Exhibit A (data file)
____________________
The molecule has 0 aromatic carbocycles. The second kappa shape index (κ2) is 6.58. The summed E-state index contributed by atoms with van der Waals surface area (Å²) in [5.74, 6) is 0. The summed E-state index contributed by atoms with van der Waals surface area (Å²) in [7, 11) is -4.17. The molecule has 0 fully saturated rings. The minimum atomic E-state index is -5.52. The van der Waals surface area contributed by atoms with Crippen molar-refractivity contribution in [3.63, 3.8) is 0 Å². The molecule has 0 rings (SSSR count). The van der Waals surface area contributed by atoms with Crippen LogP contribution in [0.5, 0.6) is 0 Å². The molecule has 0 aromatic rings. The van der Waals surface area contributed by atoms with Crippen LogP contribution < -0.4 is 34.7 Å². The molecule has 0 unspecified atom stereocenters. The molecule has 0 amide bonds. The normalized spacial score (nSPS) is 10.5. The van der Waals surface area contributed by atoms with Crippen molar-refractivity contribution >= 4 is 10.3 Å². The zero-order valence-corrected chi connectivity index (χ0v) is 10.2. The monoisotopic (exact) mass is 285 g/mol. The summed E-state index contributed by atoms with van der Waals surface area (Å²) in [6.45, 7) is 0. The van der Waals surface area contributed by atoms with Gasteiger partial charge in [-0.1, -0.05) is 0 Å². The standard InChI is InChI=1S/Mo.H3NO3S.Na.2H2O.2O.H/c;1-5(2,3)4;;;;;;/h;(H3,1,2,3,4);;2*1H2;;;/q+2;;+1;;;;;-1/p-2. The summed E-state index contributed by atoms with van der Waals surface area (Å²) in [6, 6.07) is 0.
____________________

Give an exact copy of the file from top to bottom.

The molecule has 0 aromatic carbocycles. The second kappa shape index (κ2) is 6.58. The summed E-state index contributed by atoms with van der Waals surface area (Å²) in [5.74, 6) is 0. The summed E-state index contributed by atoms with van der Waals surface area (Å²) in [7, 11) is -4.17. The molecule has 0 fully saturated rings. The minimum atomic E-state index is -5.52. The van der Waals surface area contributed by atoms with Crippen molar-refractivity contribution in [3.63, 3.8) is 0 Å². The molecule has 0 rings (SSSR count). The van der Waals surface area contributed by atoms with Crippen LogP contribution in [0.5, 0.6) is 0 Å². The molecule has 0 aromatic rings. The van der Waals surface area contributed by atoms with Crippen LogP contribution < -0.4 is 34.7 Å². The molecule has 0 unspecified atom stereocenters. The molecule has 0 amide bonds. The normalized spacial score (nSPS) is 10.5. The van der Waals surface area contributed by atoms with Crippen molar-refractivity contribution >= 4 is 10.3 Å². The zero-order valence-corrected chi connectivity index (χ0v) is 10.2. The monoisotopic (exact) mass is 285 g/mol. The summed E-state index contributed by atoms with van der Waals surface area (Å²) in [6.45, 7) is 0. The van der Waals surface area contributed by atoms with Gasteiger partial charge in [-0.1, -0.05) is 0 Å². The standard InChI is InChI=1S/Mo.H3NO3S.Na.2H2O.2O.H/c;1-5(2,3)4;;;;;;/h;(H3,1,2,3,4);;2*1H2;;;/q+2;;+1;;;;;-1/p-2. The summed E-state index contributed by atoms with van der Waals surface area (Å²) in [6, 6.07) is 0.